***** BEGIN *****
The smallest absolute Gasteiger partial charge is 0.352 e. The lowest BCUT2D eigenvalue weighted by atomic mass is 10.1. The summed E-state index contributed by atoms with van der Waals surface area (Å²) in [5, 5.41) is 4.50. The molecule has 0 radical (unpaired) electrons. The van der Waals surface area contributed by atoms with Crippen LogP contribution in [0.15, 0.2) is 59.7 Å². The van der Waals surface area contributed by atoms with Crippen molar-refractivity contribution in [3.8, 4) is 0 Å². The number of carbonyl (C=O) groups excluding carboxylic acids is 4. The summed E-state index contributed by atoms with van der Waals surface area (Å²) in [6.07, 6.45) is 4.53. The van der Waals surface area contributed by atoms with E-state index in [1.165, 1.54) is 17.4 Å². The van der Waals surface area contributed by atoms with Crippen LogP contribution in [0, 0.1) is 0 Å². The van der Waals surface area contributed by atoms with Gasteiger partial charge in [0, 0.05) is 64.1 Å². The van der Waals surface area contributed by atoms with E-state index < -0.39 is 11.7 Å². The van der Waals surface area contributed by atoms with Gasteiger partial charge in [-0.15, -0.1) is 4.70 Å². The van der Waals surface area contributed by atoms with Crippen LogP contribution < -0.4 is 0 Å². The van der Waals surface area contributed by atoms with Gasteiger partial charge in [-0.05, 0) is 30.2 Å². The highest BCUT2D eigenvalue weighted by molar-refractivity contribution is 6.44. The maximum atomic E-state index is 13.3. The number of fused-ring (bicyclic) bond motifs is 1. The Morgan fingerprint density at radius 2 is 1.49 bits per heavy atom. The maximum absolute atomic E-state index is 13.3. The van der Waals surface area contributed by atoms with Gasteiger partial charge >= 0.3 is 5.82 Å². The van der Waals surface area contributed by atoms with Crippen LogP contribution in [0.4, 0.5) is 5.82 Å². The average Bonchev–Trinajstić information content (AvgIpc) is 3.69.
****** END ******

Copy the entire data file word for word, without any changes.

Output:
The smallest absolute Gasteiger partial charge is 0.352 e. The lowest BCUT2D eigenvalue weighted by atomic mass is 10.1. The summed E-state index contributed by atoms with van der Waals surface area (Å²) in [5, 5.41) is 4.50. The molecule has 0 radical (unpaired) electrons. The van der Waals surface area contributed by atoms with Crippen LogP contribution in [0.15, 0.2) is 59.7 Å². The van der Waals surface area contributed by atoms with Crippen molar-refractivity contribution in [3.8, 4) is 0 Å². The number of carbonyl (C=O) groups excluding carboxylic acids is 4. The summed E-state index contributed by atoms with van der Waals surface area (Å²) in [6.07, 6.45) is 4.53. The van der Waals surface area contributed by atoms with E-state index in [1.165, 1.54) is 17.4 Å². The van der Waals surface area contributed by atoms with Crippen LogP contribution in [0, 0.1) is 0 Å². The van der Waals surface area contributed by atoms with Gasteiger partial charge in [0, 0.05) is 64.1 Å². The van der Waals surface area contributed by atoms with E-state index < -0.39 is 11.7 Å². The van der Waals surface area contributed by atoms with Gasteiger partial charge in [-0.15, -0.1) is 4.70 Å². The van der Waals surface area contributed by atoms with Crippen LogP contribution < -0.4 is 0 Å². The van der Waals surface area contributed by atoms with Gasteiger partial charge in [-0.05, 0) is 30.2 Å². The highest BCUT2D eigenvalue weighted by molar-refractivity contribution is 6.44. The maximum atomic E-state index is 13.3. The number of fused-ring (bicyclic) bond motifs is 1. The Morgan fingerprint density at radius 2 is 1.49 bits per heavy atom. The maximum absolute atomic E-state index is 13.3. The van der Waals surface area contributed by atoms with Gasteiger partial charge >= 0.3 is 5.82 Å². The van der Waals surface area contributed by atoms with Crippen LogP contribution in [0.4, 0.5) is 5.82 Å². The average Bonchev–Trinajstić information content (AvgIpc) is 3.69.